While he wasn’t voted the best receiver in college football, Ohio State sophomore Marvin Harrison, Jr. certainly has an argument.
Harrison has posted 72 receptions for 1,157 yards and 12 touchdowns this season, and has a dozen or so highlight catches that would be anybody else’s very best of the year.
There is an anticipated matchup coming at the end of the month between Harrison and Georgia redshirt sophomore cornerback Kelee Ringo. Ringo’s name is already showing up in the first round of most mock drafts, while Harrison’s name will have to wait a year to be eligible.
It won’t be the first time this season that Harrison has matched up with a projected first-round cornerback in the 2023 NFL Draft. The most recent matchup was against Penn State’s Joey Porter, Jr. in OSU’s 44-31 win over the Nittany Lions.
While Harrison and Porter weren’t attached to each other the entire game, Harrison did manage to notch season highs with 10 catches for 185 yards.
Can he do the same thing against Ringo and the Bulldogs? It’s going to be a challenge, that’s for sure.
“Yeah, I mean, he’s very athletic,” Harrison said of Ringo. “He’s probably the most athletic corner going into the draft. He’s like 6-2, 210, probably runs 4.3. Jumps really high on film, so I mean, he’s going to be definitely a challenge for me. Probably one of the biggest challenges that I’ve faced all year, him and Joey. I’m definitely excited for it.”
Asked if his performance against Porter taught him anything that he can use in his upcoming battle against Ringo, Harrison brushed it off.
“No, I kind of always had confidence in myself,” he said. “I can go out there and perform at high level against someone equal or just as high level as a player that I am, so I’m not gonna say I learned anything.”
The two players themselves are looking forward to the matchup, as are the NFL types. But Harrison will also be careful not to get too lost in a one-on-one competition.
“I definitely think you can’t get caught up in it too much,” he said. “Obviously, as a competitor you want to have those matchups every play, but that’s not realistic for the game plan.”
The Midnight Man
Ohio State is losing offensive coordinator and tight ends coach Kevin Wilson after this season. Wilson has accepted the head coaching job at Tulsa.
The vacant coordinator position will likely be handled by coaches already on staff, but the tight end position will be handled by Keenan Bailey, who has been part of OSU’s extended coaching staff since 2016.
Bailey has spent most of his time with the receivers and quarterbacks, and along the way he has endeared himself to his players. Now that he’s getting to be a full-fledged position coach, his players are thrilled for him.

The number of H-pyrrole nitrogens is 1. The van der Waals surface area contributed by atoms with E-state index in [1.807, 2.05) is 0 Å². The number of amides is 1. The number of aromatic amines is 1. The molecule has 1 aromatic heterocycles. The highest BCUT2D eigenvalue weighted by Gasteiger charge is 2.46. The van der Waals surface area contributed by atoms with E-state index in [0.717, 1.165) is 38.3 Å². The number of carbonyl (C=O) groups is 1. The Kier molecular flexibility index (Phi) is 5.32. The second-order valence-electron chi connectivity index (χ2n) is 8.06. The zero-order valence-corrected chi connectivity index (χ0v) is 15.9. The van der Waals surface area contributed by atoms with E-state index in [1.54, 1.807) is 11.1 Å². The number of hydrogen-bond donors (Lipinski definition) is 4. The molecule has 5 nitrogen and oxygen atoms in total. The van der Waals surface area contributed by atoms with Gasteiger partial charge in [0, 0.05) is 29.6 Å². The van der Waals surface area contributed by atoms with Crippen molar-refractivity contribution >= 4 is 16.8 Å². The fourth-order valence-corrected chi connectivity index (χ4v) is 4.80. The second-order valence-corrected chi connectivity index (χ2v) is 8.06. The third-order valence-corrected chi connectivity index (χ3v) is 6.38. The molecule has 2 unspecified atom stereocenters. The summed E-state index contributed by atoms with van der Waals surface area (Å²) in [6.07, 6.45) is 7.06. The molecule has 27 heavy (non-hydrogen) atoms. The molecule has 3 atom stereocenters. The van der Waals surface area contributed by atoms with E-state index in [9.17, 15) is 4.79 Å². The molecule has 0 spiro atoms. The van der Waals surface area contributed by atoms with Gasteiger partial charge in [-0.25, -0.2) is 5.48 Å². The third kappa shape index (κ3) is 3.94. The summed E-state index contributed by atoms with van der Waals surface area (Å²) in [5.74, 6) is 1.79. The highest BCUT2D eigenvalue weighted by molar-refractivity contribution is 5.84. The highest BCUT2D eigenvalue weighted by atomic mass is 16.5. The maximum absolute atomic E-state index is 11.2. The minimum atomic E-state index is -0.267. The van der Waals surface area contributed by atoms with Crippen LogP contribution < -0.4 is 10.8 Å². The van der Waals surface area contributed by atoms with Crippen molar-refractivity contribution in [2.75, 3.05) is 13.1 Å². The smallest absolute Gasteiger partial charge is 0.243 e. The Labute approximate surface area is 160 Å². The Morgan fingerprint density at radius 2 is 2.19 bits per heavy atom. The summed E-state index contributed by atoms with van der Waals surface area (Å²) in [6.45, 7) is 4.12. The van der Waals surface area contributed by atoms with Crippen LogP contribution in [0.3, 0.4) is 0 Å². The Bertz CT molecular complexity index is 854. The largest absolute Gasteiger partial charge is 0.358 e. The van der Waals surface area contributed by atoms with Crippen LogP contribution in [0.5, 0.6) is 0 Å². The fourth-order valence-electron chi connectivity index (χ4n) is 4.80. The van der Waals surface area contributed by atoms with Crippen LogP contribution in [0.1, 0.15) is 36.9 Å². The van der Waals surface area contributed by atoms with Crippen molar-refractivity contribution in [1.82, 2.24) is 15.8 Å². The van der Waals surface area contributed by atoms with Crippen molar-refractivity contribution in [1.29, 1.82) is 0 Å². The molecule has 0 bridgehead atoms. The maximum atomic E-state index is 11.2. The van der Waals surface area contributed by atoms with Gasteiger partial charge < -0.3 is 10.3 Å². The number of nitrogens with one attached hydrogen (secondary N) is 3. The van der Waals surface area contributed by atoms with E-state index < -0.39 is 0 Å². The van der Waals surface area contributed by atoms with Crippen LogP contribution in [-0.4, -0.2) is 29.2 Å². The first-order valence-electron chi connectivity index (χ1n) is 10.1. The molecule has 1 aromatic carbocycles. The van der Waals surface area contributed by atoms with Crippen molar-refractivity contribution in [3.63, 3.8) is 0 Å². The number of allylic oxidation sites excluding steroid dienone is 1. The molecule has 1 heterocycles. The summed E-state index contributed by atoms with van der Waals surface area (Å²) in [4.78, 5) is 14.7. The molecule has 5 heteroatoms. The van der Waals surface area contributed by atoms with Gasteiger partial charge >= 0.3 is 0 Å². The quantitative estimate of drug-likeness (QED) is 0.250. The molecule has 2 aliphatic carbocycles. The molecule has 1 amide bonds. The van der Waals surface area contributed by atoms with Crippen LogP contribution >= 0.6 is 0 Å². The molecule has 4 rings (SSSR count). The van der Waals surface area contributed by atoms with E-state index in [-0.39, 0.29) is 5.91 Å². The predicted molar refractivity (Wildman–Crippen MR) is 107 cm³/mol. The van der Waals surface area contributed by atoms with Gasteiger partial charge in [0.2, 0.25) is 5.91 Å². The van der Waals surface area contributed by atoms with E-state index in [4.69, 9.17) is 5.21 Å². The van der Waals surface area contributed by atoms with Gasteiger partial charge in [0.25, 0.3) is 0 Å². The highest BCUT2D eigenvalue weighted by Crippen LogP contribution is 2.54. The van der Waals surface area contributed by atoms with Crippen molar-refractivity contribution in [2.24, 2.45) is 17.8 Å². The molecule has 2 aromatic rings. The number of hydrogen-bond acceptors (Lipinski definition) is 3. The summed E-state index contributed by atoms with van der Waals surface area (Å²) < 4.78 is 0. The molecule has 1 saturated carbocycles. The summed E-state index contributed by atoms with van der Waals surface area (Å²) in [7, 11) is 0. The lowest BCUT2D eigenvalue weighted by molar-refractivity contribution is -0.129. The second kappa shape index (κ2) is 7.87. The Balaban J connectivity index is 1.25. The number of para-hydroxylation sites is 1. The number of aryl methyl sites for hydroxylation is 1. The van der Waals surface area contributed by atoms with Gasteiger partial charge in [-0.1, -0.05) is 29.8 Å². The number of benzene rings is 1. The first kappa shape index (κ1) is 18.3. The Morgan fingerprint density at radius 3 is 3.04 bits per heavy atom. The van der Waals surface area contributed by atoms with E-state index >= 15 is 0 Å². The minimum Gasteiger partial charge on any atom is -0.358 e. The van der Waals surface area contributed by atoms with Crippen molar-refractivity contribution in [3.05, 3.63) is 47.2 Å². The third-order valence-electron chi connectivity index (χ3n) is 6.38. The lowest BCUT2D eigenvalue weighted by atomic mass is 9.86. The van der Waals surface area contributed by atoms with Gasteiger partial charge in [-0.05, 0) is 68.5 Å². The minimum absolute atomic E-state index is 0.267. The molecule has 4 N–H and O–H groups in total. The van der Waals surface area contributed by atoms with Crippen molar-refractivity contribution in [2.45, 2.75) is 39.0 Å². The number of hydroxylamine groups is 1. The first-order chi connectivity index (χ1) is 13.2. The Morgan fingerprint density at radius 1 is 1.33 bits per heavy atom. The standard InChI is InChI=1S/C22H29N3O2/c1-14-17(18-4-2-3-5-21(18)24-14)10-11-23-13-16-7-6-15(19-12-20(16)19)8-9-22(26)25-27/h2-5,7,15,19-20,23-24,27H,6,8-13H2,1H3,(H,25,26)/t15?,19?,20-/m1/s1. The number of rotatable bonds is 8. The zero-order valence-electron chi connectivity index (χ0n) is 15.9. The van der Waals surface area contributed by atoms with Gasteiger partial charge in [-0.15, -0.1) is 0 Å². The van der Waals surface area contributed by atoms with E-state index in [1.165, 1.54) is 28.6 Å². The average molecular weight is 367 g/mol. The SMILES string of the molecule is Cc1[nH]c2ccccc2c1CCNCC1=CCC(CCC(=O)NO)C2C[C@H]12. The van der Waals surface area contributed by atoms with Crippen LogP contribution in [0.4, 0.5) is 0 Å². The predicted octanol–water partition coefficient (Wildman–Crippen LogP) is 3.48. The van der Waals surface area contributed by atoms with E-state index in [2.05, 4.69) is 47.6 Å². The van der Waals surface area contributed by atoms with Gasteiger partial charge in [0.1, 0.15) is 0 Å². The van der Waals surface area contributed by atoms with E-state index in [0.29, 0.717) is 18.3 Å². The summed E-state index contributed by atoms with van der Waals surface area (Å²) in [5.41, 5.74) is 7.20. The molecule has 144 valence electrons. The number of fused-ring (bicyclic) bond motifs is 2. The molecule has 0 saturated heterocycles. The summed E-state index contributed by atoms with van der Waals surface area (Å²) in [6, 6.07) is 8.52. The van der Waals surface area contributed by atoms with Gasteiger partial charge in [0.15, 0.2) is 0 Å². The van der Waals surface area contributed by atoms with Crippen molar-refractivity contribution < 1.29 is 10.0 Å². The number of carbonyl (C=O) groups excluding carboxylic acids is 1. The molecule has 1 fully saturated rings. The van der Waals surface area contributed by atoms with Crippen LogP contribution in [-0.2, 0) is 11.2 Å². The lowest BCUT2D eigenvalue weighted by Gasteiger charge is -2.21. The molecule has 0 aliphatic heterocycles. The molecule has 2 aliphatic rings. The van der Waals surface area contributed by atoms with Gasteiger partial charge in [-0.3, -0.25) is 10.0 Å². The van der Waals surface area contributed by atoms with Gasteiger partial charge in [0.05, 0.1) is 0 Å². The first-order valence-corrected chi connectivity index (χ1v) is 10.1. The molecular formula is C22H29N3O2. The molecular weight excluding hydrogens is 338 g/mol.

“I’m super happy,” said sophomore receiver Emeka Egbuka. “Coach Bailey, he’s one of the first coaches that helped recruit me. We had a really tight relationship ever since I was in high school, and we really developed a special relationship. I can really call him my friend. It’s been a long time coming. We’ve known he’s ready for a position job since the first day I saw him work. He’s one of the first coaches in here and the last coach to leave. He’s always helping us in our craft and he’s one of the most dialed in people you’ll ever meet. It’s really well deserved and I’m super happy for him.”
Egbuka isn’t the only receiver singing Bailey’s praises.
“I know he’s gonna do a great job,” said Marvin Harrison. “Just all the work that he puts in. All the film he watches. He’s always trying to help players get better. Just like the littlest things. A step here. He’s always trying to kind of help you get better. So I’m super proud of him for that.”
Asked what Buckeye fans should know about Bailey, Egbuka didn’t hesitate with an answer.
“He’s really the hardest working dude I know in the building,” he said. “You’ll FaceTime him at midnight. He’s still here. He’s still watching film, getting us ready. But he’s also super genuine. He’s one of the guys I can honestly say that I can come to him with anything in the building. I feel very safe and confident in being able to disclose any information that I have to him. He’s been a real blessing in my life. And I feel like a lot of other players would say the same.”
Everything Everywhere All At Once
That’s what much of the loss to Michigan comes back to.
Five busted plays that that covered 349 yards and all went for touchdowns.
That was the difference in Ohio State’s 45-23 loss to the Wolverines.
Buckeyes defensive coordinator Jim Knowles has said that his defense bakes in five explosive plays, but that recipe doesn’t factor in each of those plays going for touchdowns. And it also doesn’t call for those plays averaging 70 yards.
An explosive play is usually anything over 15 yards. For the Wolverines to do much worse — or better — than that required help from the Buckeyes.
“I think that game we just had a lot of missed assignments by everybody, me included,” said nickel safety Tanner McCalister. “It was just a bad time to have a bad game, really. So after watching the film, we saw that. It really wasn’t anything that our opponent was doing. It was us. We beat ourselves.”
McCalister said himself that at times he was trying to make a big play in a big game rather than just doing his job. The message heading into the Peach Bowl against a talented and versatile Georgia offense is that you don’t need to do anything out of the ordinary, just do what you’ve done all season long.
Just do your job.
“So I mean, now going into this game, obviously our focus is all on Georgia,” McCalister said. “So going into this game, it’s like everybody’s just kind of in the mindset of ‘man, just do your job.’ I think if everybody does their job, it may be a different outcome. And I think if everybody does their job on the 31st, it’ll give us our best chance of winning.”